King Stephen I seemed like a good candidate to start with, so the Pope was duly petitioned and agreed almost immediately. Saint Stephen was officially named the Patron Saint of Hungary and his remains instantly became one of the most precious commodities in the Kingdom. It was Duke Géza’s brother Count László of Bihar who undertook to personally dig them up from their resting place in Szekesfehervar to check they were all there. Not surprisingly, in view of Stephen’s extreme saintliness, it turned out that his right hand had miraculously suffered no decomposition whatever. László quickly had the incorrupt hand detached and stored at a secure location in Bihar, a symbol of the pure, unsullied reign of the House of Árpád. For those with a penchant for thousand-year-old severed limbs, it can still be seen today in Saint Stephen’s Cathedral in Budapest, still totally incorrupt of course.


The next task was to find a suitable wife for Kálmán, so Chancellor Matild was sent in search of the right girl. Her first port of call was the County of Opole in POland, where the unmarried Countess Eufrozyna gave her a guarded welcome:


Countess Eufrozyna of Opole: In line for the throne of Hungary, you say?

Chancellor Matild of Slovakia: There is little doubt of it, my lady. And such a handsome profile, I’m sure you’ll agree...


Countess Eufrozyna: Well, not bad, I suppose. What about his ability in affairs of state?

Chancellor Matild: Oh, quite the young webweaver, my lady - it’ll be never a dull moment with our Kálmán at the helm, have no fear of that!

Countess Eufrozyna: Well, that sounds promising. Any particular traits, habits... deformities, perhaps? Best to know as much as possible in advance, isn’t it?

Chancellor Matild: Ahem... well, that’s to say...

Countess Eufrozyna: Ah. There is Something I Should Know, perhaps?

Chancellor Matild: Er... Well, he’s wise and just - as all future Kings should be, my lady.

Countess Eufrozyna: Why do I get the impression that’s not the Something?

Chancellor Matild: OK, he can be suspicious - no bad thing at times, though as I’m sure you’ll agree.

Countess Eufrozyna: Is that all? Just suspicious?

Chancellor Matild: A teensy bit selfish at times, too. And vengeful on occasions...

Countess Eufrozyna: Sounds like he has more character traits than a schizophrenic on steroids. I do sense that there’s Something you’re still not letting on about though.

Chancellor Matild: Well, yes OK... there’s the Pet Killers’ Club. I suppose you ought to know about that - just a bit of harmless fun between Kálmán and his young stepbrother though, really. It’s probably a healthy sign of... of... something or other...

Countess Eufrozyna: Pet Killers’ Club, eh? So the guy has a sadistic streak - could be kinky, I suppose. Well, I’ll think about it and let you know. That is, if that’s all you have to tell me - everything OK on the physical side, I take it?

Chancellor Matild: Oh yes, yes... That is, almost everything...

Countess Eufrozyna: Ah-hah! Now we’ve got to the bottom of it! Out with it then - what’s he got? A glass eye? Six toes per foot? Chronic dandruff?

Chancellor Matild: Just a... just a slight hunchback, my lady.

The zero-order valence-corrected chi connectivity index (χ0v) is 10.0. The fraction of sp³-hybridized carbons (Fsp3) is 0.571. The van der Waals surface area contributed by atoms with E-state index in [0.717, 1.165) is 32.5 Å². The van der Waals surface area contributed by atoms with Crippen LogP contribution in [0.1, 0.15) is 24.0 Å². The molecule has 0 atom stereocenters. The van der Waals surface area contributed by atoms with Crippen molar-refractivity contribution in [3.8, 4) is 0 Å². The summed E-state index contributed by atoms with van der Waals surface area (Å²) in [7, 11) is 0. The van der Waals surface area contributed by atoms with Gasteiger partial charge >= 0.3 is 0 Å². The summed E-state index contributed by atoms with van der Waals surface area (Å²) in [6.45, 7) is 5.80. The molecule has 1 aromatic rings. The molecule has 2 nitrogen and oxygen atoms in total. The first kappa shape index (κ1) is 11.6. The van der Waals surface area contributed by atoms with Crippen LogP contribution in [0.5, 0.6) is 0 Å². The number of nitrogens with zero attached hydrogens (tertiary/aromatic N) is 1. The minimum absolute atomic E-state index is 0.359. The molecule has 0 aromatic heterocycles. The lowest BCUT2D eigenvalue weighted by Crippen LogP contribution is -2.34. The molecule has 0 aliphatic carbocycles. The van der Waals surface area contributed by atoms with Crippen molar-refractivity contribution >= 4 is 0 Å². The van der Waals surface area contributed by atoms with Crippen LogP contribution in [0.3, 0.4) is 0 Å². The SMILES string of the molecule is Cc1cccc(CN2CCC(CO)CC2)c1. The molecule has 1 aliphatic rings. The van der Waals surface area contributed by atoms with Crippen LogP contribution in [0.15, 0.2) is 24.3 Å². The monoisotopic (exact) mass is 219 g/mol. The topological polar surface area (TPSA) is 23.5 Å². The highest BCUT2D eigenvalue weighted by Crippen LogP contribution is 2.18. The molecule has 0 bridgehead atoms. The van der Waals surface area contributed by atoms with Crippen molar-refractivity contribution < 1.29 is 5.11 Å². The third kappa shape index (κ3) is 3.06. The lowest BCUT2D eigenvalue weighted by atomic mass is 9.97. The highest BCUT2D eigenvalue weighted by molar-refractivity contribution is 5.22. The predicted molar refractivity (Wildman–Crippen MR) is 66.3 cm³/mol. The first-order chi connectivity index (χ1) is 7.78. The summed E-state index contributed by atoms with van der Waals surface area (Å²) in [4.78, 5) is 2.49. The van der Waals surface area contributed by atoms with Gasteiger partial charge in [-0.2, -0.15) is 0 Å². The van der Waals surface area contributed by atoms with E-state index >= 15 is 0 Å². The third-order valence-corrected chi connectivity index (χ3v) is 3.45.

Countess Eufrozyna: Slight?

Chancellor Matild: Medium-sized, perhaps.

Countess Eufrozyna: Large, even?

Chancellor Matild: Well, these things are relative, my lady...

Countess Eufrozyna: Medium-sized relative to a large dromedary, you mean?

Chancellor Matild: Oh dear, please don’t hold it against him, my lady. The poor lad’s mother died in childbirth... * she chokes back a sob and wipes a tear from her eye * The little mite only survived himself by the grace of God.

Countess Eufrozyna, completely unmoved: Well, I’m sorry to say that “Pity” isn’t one of my own strongpoints. Let’s just say - don’t call us, we’ll call you...

Needless to say, the Countess didn’t actually call back. In fact, word soon got around the courts of Europe that the young hunchback of Slovakia was looking for a bride - to titters and sniggers all round. Try as she might Matild could not convince anyone to wed the future King of Hungary. In the end, she gave up in disgust and returned home to Géza’s ducal court in Gemer. Back home it was business as usual. István had now joined the Pet Killers’ Club as well, and like his brother János he was now also wallowing in childhood stress. Sándor, the hopeful young army lad who preferred the idea of killing people to pets, had just turned out to be a knowledged tactician. And then the unthinkable happened.

Duke Géza, a sprightly forty-five years old, suddenly died of old age.

Just like that. No illness, no stress, no assassin. He even used Flora margarine. But on August 15th 1085, a warm summer’s day with the sun shining and his stressed children happily killing pets in the garden, Duke Géza’s body decided it was time to shut down. So it did.

It was a terrible blow for the Duchy of Slovakia, for the old Duke had been much loved, almost venerated. Indeed, he was instantly canonized, so pious a life had he lived. For example, he had never been known to kill a single pet, which made him quite stand out amongst his immediate family. Kálmán, on the other hand, was not quite so easy to like. Quite difficult to like, in fact - especially if you happened to be the dog-loving Ivánka Szemere, Count of Orava and Kálmán’s only vassal apart from his Uncle László, Count of Bihar. Count Ivánka had been devotedly loyal to Géza but he hated the young hunchback with a vengeance.